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'The Nightly Show With Larry Wilmore' Debuts In Slot Vacated By Stephen Colbert


This is FRESH AIR. Last night, Comedy Central premiered the replacement for Stephen Colbert in the late-night TV slot following "The Daily Show" with Jon Stewart. It's "The Nightly Show" with Larry Wilmore. And our TV critic David Bianculli has this review.

DAVID BIANCULLI, BYLINE: The year 2015 is going to be a busy one in terms of late-night television. In March, James Corden replaces Craig Ferguson as the new host of "The Late Late Show" on CBS. In May, also on CBS, David Letterman steps down as host of "The Late Show," replaced in September by Stephen Colbert. And Colbert's timeslot replacement on Comedy Central premiered last night - "The Nightly Show" with Larry Wilmore.

Like Colbert, Wilmore was a "Daily Show" correspondent before getting his own show. Wilmore's reports were some of the best and most biting in the history of "The Daily Show." "The Daily Show" billed him as its senior black correspondent. And he usually acted as unofficial interpreter, explaining racial differences and sensitivities to his white host. On "The Nightly Show," Larry Wilmore eliminates the middleman, but continues his particular comic perspective.


LARRY WILMORE: Tonight-ly, the Oscar nominations are out, and they're so white, a grand jury has decided not to indict them.


WILMORE: Oprah marched on Selma this weekend. She has a dream that "Selma" shall overcome "The Wedding Ringer" at the box office.


WILMORE: Yeah, we talk "Selma," Ferguson and Eric Garner. It's Comedy Central's worst nightmare - brother finally gets a show on late-night TV.


BIANCULLI: I really like watching and reviewing opening-night talk and satire shows. But you have to accept the limitations. This initial glimpse is only that - a first impression because talk shows, more than most TV genres, are unusually fluid. Every new show hits the ground running with lots of ideas in play. Some work and stay. Others are altered or completely scrapped as the new show and the new host strive to find a distinct voice.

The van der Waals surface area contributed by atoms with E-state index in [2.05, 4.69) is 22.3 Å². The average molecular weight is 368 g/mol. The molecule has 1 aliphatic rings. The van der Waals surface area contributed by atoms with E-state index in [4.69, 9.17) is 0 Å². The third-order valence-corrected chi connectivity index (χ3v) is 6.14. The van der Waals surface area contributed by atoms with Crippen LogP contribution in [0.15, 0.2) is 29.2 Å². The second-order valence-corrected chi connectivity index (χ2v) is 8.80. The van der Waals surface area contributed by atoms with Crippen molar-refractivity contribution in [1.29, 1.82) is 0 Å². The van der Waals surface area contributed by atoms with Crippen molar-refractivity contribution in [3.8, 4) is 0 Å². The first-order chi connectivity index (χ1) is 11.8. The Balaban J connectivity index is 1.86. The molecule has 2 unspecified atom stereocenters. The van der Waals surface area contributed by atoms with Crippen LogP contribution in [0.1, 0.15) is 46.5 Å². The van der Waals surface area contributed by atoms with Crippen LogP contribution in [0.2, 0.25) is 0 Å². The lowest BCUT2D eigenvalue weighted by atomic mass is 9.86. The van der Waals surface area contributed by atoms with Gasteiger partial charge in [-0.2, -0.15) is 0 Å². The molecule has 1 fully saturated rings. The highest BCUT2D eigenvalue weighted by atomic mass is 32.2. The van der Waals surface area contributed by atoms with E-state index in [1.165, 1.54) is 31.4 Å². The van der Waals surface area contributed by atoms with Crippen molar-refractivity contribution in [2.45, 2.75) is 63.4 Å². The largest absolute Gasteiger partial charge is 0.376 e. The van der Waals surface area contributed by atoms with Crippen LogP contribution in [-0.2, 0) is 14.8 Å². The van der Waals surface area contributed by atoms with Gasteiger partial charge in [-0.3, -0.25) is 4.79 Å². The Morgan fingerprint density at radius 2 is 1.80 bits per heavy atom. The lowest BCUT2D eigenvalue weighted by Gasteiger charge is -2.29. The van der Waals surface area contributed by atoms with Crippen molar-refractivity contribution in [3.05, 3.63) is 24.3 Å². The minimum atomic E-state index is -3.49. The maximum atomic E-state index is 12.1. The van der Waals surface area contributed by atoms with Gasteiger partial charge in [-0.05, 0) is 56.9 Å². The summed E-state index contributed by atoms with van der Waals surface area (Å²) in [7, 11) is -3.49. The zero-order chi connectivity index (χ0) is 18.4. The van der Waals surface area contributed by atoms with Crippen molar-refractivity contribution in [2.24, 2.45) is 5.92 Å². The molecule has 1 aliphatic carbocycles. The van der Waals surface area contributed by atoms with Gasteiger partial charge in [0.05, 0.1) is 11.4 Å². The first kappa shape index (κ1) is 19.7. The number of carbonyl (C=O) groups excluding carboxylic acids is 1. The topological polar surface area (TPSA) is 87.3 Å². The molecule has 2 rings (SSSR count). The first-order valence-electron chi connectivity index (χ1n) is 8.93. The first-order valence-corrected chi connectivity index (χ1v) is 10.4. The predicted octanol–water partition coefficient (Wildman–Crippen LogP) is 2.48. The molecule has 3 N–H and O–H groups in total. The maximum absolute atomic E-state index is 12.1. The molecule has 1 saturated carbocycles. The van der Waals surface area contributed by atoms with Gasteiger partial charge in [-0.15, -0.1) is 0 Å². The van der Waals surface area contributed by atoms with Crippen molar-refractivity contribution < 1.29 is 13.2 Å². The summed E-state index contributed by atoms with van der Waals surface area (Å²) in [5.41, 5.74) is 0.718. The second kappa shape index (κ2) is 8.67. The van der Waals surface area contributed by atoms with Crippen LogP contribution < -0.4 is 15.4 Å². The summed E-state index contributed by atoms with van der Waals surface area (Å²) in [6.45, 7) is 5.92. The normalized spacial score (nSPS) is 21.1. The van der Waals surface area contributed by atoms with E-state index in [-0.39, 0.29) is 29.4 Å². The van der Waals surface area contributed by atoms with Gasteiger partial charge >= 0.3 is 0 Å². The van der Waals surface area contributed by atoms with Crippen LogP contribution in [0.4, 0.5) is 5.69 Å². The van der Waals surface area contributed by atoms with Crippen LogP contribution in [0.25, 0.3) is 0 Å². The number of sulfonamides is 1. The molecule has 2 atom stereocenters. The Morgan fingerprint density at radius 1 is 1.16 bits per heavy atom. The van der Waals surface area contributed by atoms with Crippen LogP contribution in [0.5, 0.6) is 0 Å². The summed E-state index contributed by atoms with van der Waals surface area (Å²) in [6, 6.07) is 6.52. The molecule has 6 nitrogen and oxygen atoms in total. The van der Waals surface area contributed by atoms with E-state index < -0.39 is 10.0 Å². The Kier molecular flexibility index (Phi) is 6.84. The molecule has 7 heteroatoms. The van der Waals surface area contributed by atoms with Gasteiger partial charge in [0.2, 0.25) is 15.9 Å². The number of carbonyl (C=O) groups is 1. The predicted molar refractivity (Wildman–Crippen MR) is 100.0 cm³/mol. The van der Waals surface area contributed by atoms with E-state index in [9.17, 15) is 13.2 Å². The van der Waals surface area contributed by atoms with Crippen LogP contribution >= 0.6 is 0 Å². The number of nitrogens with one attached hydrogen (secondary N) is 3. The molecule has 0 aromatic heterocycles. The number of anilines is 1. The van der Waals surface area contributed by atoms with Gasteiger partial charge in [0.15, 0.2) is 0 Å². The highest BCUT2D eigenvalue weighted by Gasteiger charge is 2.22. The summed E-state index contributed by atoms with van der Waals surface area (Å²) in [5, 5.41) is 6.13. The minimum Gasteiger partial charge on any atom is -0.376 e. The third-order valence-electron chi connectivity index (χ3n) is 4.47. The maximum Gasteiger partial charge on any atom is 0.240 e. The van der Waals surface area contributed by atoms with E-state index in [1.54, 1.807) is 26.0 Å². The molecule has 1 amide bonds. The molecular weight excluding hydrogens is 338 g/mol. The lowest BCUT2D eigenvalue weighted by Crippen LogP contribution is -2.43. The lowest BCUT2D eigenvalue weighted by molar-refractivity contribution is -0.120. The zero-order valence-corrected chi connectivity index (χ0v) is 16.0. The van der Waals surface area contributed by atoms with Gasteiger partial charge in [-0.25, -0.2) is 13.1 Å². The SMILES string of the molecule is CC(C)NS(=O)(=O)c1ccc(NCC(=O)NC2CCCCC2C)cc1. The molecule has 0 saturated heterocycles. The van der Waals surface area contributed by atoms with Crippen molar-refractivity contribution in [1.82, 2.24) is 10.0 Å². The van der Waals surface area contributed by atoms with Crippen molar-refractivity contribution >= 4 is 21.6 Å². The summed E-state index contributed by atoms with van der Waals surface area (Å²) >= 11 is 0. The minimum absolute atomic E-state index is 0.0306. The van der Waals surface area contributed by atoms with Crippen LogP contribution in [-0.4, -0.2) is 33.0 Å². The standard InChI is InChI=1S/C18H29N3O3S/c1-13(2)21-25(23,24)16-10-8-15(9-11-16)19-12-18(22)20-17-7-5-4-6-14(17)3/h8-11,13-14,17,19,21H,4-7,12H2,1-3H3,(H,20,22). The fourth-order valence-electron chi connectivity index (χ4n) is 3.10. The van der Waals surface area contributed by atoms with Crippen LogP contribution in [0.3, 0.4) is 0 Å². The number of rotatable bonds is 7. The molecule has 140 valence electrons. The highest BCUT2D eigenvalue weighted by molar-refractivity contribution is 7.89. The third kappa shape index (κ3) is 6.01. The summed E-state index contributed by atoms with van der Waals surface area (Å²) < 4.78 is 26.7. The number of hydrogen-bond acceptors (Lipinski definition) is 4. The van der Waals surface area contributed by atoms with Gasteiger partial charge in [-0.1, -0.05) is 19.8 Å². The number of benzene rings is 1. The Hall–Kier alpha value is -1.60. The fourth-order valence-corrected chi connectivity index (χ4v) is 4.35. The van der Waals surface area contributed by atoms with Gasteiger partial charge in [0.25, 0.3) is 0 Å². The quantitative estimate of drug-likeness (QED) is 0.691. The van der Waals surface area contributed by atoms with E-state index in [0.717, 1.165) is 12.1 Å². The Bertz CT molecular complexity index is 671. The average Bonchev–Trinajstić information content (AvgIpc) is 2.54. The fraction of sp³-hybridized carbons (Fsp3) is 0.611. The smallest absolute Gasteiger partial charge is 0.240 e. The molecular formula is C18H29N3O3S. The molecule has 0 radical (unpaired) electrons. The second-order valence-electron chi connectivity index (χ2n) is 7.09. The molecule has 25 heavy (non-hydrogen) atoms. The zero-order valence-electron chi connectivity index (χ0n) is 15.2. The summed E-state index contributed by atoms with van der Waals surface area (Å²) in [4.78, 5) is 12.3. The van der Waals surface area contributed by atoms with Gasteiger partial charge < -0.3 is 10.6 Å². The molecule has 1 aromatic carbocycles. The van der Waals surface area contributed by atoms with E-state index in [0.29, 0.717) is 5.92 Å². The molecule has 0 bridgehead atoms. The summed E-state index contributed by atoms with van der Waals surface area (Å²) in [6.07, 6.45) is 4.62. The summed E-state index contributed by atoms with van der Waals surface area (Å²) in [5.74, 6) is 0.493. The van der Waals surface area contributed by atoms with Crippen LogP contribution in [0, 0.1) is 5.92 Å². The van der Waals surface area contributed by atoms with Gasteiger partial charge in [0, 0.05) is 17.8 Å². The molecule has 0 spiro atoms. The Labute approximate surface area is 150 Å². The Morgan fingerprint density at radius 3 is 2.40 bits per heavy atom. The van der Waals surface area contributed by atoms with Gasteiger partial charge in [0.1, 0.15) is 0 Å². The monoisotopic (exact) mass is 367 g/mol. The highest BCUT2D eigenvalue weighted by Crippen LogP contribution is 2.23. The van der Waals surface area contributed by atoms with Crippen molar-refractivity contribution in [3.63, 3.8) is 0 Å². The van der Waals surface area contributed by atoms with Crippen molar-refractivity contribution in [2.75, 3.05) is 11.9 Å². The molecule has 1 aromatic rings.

Over the summer on HBO, another veteran "Daily Show" correspondent, John Oliver, launched his own show called "Last Week Tonight With John Oliver." Quickly, its distinct specialty turned out to be the extended story, a lengthy comic focus on a single topic. "The Nightly Show," as it begins, adopts a similarly ambitious approach, devoting the bulk of each show to a single issue. In the premier, it was the idea protests, everything from the civil unrest in Ferguson to complaints about the absence of black films and talent on this year's list of Oscar nominees.

One of Wilmore's approaches is the same trick used by Stewart, Colbert and Oliver - pull clips from local and national TV news shows and comment on them sarcastically. Last night, Wilmore did it to play against audience expectations, starting by saying that a particular movie was robbed by not being nominated for best picture, and noting that its subject was as resonant now as when he was a child, Wilmore had the entire audience thinking he was talking about the movie "Selma," about Martin Luther King Jr, until he cut to a clip of "The Lego Movie." And as Wilmore continued and showed a TV news clip, he made it clear that he was going to deliver his opinion and that it wouldn't always be protectable.


WILMORE: No, everything is not awesome.


WILMORE: How did "The Lego Movie" not get nominated for best picture? God, this was shocking. (Sighs) Well, in less shocking news, this also happened...


UNIDENTIFIED REPORTER #1: While the civil rights movie "Selma" earned a best picture nomination, director Ava DuVernay was snubbed. So was lead actor David Oyelowo.